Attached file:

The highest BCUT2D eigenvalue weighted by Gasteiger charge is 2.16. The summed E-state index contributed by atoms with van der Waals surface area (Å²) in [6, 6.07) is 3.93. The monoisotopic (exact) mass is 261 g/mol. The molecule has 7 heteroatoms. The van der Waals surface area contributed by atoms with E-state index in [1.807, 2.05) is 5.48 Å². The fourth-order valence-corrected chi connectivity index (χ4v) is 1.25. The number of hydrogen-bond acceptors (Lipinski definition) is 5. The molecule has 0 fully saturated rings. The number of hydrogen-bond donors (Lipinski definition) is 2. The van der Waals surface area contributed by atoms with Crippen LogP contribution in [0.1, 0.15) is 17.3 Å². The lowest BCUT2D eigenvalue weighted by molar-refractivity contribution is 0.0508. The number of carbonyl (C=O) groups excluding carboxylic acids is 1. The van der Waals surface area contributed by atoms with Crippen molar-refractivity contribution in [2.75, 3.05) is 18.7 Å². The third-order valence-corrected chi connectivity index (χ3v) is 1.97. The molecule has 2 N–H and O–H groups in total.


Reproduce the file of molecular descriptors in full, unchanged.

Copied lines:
The highest BCUT2D eigenvalue weighted by Gasteiger charge is 2.16. The summed E-state index contributed by atoms with van der Waals surface area (Å²) in [6, 6.07) is 3.93. The monoisotopic (exact) mass is 261 g/mol. The molecule has 7 heteroatoms. The van der Waals surface area contributed by atoms with E-state index in [1.807, 2.05) is 5.48 Å². The fourth-order valence-corrected chi connectivity index (χ4v) is 1.25. The number of hydrogen-bond acceptors (Lipinski definition) is 5. The molecule has 0 fully saturated rings. The number of hydrogen-bond donors (Lipinski definition) is 2. The van der Waals surface area contributed by atoms with Crippen LogP contribution in [0.1, 0.15) is 17.3 Å². The lowest BCUT2D eigenvalue weighted by molar-refractivity contribution is 0.0508. The number of carbonyl (C=O) groups excluding carboxylic acids is 1. The van der Waals surface area contributed by atoms with Crippen molar-refractivity contribution in [2.75, 3.05) is 18.7 Å². The third-order valence-corrected chi connectivity index (χ3v) is 1.97. The molecule has 2 N–H and O–H groups in total.